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One might assume that ‘spoiler culture’ and ‘spoiler-phobia’ are a unique creation of the internet age: ‘a combination of mass audiences, rapid dissemination of information and popular entertainment being released in episodic formats’. However, James Green, a researcher based at the University of Exeter, has recently suggested that in fact, these are issues that originated with the media of the 19th century.

Although our Victorian ancestors did not call these ‘spoilers’ per se, they were well aware, as we are today, that the joys of watching or reading fiction may depend entirely on not knowing what’s to come. Citing the novel ‘The Woman in White’, written by the British 19th century author Wilkie Collins, Green suggests that it may well have been ‘the first spoiler’ in the world of English literature. The novel, which was published as a serial, is deemed to be ‘an exhilarating mixture of intrigue, madness and crime’, and was both ‘sensational’ in terms of its contents, as well as in its public reception.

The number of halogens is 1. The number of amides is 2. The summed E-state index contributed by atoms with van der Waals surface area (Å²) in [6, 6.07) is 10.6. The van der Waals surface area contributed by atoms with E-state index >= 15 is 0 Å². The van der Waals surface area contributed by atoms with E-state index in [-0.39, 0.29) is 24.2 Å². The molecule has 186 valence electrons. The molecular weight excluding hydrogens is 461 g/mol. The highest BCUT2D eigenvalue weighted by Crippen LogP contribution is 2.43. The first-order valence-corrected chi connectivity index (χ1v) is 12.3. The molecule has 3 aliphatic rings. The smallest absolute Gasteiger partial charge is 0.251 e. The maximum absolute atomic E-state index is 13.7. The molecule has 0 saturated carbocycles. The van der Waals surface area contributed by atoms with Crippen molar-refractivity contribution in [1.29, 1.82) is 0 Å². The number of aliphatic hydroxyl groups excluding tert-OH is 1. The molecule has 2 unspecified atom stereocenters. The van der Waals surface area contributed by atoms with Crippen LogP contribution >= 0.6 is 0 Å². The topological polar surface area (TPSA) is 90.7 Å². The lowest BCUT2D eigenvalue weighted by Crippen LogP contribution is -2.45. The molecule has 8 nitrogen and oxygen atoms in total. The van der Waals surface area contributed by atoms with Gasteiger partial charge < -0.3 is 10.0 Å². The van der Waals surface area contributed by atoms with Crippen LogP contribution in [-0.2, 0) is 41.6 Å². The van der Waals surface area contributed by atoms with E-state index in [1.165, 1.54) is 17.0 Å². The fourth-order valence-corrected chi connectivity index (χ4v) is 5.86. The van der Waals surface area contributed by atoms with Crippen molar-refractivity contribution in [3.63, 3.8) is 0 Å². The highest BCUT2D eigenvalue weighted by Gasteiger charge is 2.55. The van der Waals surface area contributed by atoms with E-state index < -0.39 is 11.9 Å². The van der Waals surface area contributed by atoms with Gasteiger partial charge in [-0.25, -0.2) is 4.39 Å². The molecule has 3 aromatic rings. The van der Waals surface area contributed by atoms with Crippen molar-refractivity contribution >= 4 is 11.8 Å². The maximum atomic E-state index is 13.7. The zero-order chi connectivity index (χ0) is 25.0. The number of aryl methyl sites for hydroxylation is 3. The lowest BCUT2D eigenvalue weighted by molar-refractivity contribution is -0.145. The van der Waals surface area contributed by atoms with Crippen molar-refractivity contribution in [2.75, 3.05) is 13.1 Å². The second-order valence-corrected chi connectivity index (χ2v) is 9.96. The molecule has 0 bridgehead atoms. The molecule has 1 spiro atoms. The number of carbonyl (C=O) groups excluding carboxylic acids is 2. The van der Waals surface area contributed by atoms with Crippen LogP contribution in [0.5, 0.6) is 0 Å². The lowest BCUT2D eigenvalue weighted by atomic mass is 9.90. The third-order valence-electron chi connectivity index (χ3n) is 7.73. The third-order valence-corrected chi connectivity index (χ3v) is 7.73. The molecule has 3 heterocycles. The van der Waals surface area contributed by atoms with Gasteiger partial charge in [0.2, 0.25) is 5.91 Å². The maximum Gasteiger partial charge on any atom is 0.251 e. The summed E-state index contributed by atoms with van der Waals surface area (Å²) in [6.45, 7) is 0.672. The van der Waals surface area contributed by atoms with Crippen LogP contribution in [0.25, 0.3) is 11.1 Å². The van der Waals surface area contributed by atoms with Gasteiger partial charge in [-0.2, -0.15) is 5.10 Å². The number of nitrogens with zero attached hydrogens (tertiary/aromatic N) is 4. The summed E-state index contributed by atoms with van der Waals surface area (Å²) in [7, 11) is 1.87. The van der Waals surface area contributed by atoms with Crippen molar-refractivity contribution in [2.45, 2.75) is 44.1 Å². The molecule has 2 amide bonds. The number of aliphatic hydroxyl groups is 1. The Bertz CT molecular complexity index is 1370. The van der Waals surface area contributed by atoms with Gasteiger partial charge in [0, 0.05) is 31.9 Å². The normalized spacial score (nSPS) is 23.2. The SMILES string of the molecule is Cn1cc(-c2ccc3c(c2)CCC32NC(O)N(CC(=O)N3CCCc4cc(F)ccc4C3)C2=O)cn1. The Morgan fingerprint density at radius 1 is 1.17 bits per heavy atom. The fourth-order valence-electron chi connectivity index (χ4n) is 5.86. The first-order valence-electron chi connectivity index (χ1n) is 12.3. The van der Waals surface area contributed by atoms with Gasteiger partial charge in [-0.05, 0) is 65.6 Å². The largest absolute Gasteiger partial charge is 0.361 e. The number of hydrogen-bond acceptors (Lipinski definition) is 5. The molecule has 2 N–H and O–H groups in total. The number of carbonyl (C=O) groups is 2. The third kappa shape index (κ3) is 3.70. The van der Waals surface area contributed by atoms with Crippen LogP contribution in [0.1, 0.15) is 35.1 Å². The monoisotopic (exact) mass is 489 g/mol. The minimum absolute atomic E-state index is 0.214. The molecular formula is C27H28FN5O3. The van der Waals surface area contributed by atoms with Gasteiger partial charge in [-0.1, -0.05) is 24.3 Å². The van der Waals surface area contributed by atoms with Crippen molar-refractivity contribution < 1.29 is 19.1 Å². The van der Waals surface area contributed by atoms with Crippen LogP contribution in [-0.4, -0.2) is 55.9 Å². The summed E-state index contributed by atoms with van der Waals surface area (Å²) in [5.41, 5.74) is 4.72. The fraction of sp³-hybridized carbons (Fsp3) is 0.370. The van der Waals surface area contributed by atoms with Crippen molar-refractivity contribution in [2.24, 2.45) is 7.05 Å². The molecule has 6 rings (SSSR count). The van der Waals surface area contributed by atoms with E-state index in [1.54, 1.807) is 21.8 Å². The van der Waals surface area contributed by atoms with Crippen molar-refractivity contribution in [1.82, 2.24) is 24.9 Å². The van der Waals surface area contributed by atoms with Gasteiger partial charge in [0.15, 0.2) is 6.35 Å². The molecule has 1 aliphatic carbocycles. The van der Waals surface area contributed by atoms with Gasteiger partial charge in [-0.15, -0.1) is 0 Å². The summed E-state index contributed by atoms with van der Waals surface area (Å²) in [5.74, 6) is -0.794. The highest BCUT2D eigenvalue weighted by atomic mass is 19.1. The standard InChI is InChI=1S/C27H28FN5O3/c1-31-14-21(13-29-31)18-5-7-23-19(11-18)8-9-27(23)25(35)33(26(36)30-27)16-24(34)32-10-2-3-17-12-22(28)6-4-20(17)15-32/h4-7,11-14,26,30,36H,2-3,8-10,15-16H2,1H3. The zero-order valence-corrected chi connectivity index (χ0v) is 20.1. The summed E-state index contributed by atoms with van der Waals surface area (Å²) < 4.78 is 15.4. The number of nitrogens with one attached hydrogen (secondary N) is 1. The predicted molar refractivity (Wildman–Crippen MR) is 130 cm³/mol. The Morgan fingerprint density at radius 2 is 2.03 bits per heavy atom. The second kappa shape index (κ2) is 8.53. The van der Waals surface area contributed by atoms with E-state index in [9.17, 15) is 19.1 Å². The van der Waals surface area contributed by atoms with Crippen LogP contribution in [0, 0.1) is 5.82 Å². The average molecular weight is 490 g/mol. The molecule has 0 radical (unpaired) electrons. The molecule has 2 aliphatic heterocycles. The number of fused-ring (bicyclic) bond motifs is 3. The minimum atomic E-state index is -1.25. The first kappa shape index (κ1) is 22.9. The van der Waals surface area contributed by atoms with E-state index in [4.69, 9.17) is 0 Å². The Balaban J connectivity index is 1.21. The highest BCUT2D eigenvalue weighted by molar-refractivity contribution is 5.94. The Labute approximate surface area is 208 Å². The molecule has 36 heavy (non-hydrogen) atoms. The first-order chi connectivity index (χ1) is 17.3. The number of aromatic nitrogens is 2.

Having been released in weekly instalments over the course of around ten months, it is thought that people queued outside the publisher’s offices for the novel’s next instalment, even placing bets on the “secret” of its antagonist. Meanwhile perfumes and dances were named after it and the UK’s chancellor of the exchequer at the time, William Gladstone, went as far as cancelling a theatre visit so that he could catch up with its newest developments.

Although the stakes may seem higher today – when billions of pounds are invested in certain entertainment franchises, and series can unfold over many years – it is comforting to know that ‘modern audiences are far from alone in thinking that the enjoyment of fiction can depend on not knowing everything in advance’.

Applicants for English Literature can consider how the unfolding of plots from fictitious literary pieces have evolved throughout time, reflecting on the similarities and differences between characteristic traits of novels dating from the Victorian era to present times.

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